Disrupt Or Be Disrupted: Why Platform, Not Pipeline, Will Save Your Business

Tim Clark

Rapidly pacing the front of the room, voice bellowing, arms gesticulating, you’d think Erich Joachimsthaler, founder of Vivaldi Partners, was doing his best drill sergeant impersonation from Stanley Kubrick’s Full Metal Jacket.

Alas, Mr. Joachimsthaler was nowhere near marine barracks; he was kicking off a pretty great Jam Session called “Disrupt or Be Disrupted: Embracing Digital in B2B.” Hosted by the Institute for the Study of Business Markets and SAP Hybris, the day-long event served as a stark wake-up call that digital disruption is here, and companies need to act now to reinvent their business models if they want to remain competitive.

And the primary driver to remain competitive, according to Joachimsthaler?

Evolve from the pipeline to the platform.

“Digital connectivity has been a slow uptick and right now, thanks to technologies like IoT and artificial intelligence, we have reached a very unique spot where everything goes haywire and connects,” said Joachimsthaler.  “You have to evolve from the pipeline to the platform.”

Certainly, the adoption of technology has fundamentally changed the productivity of companies and created better products. But evolving from this traditional “pipeline” business of making widgets to one where complementary services huddle around a platform-like community is actually the way to go.

Apple, for example, has become one of most important companies not because of the iPhone but because it has an app store, a platform where 40,000 developers market their apps. “We get value from the platform because we can download apps and connect with others,” said Joachimsthaler. “The platform is where the value is created.”

On the other hand, Nokia collapsed because it didn’t have a platform – not because their phone was inferior.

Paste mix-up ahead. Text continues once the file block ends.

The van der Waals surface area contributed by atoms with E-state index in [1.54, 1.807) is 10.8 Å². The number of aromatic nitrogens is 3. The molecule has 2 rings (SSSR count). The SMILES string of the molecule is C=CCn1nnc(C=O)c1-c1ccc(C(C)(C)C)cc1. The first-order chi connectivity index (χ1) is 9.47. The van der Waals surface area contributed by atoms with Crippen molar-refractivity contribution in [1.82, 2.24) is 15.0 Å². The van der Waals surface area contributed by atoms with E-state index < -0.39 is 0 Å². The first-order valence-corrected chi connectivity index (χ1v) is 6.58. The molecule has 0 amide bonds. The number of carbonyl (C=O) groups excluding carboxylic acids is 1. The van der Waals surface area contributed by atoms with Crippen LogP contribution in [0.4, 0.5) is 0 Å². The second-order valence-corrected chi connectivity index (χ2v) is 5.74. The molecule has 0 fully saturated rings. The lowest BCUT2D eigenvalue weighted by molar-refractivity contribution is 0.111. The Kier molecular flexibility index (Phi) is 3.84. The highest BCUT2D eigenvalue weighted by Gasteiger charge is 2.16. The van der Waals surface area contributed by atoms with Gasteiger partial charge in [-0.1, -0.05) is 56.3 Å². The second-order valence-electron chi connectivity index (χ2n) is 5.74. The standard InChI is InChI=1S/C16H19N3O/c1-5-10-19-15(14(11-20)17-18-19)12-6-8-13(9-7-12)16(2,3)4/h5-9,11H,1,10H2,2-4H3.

Other companies, like Uber, create value for very little cost.

“They match drivers with riders on their platform,” said Joachimsthaler. “That’s connectivity.” Uber Radio can now integrate with a rider’s Spotify playlists. Clearly, Uber isn’t thinking about building better cars, it’s creating value, an interchange, according to Joachimsthaler.

John Deere produces amazing products, yet even for a business model dependent on the pipeline, Deere is also making a run for the platform, thanks to IoT technology and a cloud platform based in in-memory computing. Its newfangled planter machines, for example, have 77 processors, 6 million lines of code, and connect operators with remote farm managers and other machines.

As a result, Deere has brought together seed companies and machine companies. Researchers are also connected to the John Deere platform. Value is no longer created by the tractor but by all these different parties.

“The more people and different parts of ecosystems on the platform, the better the value creation,” said Joachimsthaler, who believes you need the following ingredients to make a great platform:

  • Facilitates interactions between parties
  • Supports open, third-party developers or ecosystem
  • Creates value on top of technology
  • Creates value for all parties involved (social currency)
  • Has network effects

Turns out GoPro has created the perfect platform, and its story is perhaps the most striking of all because it found its success in the dwindling digital camera market. Yet in only 10 years, GoPro’s founder and CEO, Nick Goodman, became the youngest American billionaire and his company retains a 45% market share.

How did he do it if he didn’t have better product? Platform!

Not only does GoPro capture shots well, it’s also a perfect way of sharing those shots. GoPro automatically processes the best shots and, at the press of a button, they go to the cloud and pretty much any social platform you want. Friends around the world see the GoPro branding and then guess what? They want a GoPro, too.

“The value of the product is not the pipeline or better product,” said Joachimsthaler. “The value is in creating the network. That network creates your marketing.”

Get more insight on why digital disruption is key to success today, see the infographic The Disruptive Effects of Digital Business Models.

This article originally appeared on SAP Community.


About Tim Clark

Tim Clark is the Head of Brand Journalism at SAP. He is responsible for evangelizing and implementing writing best practices that generate results across blog channels, integrated marketing plans and native advertising efforts.